They both make great soccer ads. Nike’s best might be “Good vs. Evil,” from the mid-’90s, with the group of Nike all-stars battling the devil’s team—an ad that culminates hilariously with the legendary French player (turned legendarily bad commercial and movie actor) Eric Cantona blowing the demon-goalie to smithereens with a flaming penalty kick. Adidas’ fabulous efforts have included the quirky “Football-itis” campaign from the 2002 World Cup, in which soccer stars like David Beckham can’t stop wanting to play, even when there’s no ball around.
(You can watch both of those, and tons of other groovy soccer commercials, here.)
Maybe Nike’s ads are going over better in Europe, though (its soccer Web site is certainly cooler—and may be the best site going in any sport). Adidas, founded by the German cobbler Adi Dassler, led the merchandising market there for decades. But Nike is catching up fast, and not everyone is pleased. Many Europeans resent the latter’s growing share—partly because, unlike Adidas, Nike has practically no history in soccer, and partly because, well, Nike is American and Adidas isn’t.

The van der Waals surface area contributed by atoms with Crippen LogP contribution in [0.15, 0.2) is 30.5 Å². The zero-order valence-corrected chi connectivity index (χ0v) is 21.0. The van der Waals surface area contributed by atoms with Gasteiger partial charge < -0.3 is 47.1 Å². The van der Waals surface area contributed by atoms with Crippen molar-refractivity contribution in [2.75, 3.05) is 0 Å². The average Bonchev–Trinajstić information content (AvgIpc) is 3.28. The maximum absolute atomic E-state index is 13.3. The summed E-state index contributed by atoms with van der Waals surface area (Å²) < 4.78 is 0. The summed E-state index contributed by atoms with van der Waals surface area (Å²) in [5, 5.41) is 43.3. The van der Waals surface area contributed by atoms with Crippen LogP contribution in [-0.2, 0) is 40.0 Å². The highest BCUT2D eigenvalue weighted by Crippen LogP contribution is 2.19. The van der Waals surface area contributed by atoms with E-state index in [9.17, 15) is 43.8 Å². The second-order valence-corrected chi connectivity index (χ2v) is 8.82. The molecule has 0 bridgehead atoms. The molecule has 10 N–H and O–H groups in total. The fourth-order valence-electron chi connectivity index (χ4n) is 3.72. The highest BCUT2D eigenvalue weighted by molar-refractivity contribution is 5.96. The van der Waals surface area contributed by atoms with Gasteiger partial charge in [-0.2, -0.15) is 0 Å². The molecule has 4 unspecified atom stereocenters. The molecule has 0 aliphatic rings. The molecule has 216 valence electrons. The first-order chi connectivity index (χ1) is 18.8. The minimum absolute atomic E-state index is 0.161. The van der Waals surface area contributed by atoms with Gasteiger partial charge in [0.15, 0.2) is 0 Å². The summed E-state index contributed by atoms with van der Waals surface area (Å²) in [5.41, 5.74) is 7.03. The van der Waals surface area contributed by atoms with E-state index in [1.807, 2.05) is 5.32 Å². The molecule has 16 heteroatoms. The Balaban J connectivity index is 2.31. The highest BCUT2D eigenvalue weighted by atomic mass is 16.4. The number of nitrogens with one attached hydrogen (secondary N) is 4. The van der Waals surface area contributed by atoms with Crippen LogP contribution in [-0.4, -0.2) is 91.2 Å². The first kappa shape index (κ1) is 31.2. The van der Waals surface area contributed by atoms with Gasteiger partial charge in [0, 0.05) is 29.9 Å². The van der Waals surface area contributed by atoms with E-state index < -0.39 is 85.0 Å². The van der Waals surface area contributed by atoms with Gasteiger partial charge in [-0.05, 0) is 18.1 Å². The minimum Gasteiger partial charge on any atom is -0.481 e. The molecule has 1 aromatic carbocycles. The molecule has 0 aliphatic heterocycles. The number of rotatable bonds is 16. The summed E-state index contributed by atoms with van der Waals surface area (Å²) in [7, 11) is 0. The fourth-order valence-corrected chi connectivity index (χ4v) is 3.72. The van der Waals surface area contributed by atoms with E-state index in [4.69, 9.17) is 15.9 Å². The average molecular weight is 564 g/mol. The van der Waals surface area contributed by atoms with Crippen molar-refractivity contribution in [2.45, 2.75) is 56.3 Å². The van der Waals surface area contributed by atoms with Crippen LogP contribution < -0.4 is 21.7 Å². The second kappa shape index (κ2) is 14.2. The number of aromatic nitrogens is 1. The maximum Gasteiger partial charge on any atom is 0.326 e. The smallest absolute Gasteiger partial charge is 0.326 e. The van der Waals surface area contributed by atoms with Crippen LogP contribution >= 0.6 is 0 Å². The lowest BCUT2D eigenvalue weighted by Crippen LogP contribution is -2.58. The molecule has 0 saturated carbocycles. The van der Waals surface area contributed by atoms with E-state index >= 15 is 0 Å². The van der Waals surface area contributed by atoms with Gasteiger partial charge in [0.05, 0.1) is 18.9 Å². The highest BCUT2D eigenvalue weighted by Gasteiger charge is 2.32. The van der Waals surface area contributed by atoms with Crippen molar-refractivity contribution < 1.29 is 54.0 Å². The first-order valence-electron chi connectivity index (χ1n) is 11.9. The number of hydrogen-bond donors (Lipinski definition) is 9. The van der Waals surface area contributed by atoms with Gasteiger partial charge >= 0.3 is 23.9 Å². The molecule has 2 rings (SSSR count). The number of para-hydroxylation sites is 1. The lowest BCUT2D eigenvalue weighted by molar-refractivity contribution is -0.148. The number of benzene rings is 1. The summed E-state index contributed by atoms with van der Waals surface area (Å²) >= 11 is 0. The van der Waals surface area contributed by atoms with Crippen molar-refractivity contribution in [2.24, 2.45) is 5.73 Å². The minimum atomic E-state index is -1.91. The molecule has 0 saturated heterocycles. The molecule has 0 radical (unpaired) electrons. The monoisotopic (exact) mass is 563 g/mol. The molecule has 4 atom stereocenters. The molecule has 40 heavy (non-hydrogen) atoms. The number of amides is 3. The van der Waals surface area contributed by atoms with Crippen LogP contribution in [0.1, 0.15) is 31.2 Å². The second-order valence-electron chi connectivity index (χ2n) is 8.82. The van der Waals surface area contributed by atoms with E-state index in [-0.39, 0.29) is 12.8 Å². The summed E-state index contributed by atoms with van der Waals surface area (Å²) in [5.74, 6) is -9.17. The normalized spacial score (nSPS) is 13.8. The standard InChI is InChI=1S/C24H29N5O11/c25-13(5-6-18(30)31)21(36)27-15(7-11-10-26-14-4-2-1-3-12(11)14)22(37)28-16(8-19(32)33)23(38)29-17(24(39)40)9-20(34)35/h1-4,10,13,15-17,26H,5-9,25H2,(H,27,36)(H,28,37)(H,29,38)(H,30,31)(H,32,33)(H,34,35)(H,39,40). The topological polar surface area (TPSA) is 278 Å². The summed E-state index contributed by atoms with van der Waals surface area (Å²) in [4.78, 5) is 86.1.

The fight for share “ain’t over yet—and it won’t ever be over,” Dave Boyle of Supporters Direct, a London-based organization for soccer fans, tells the AP. “Nike is American, and Adidas is European. Europe is not going to let its sport—soccer, or whatever you call it—roll over and go to an American company.”
—Posted by Tim Nudd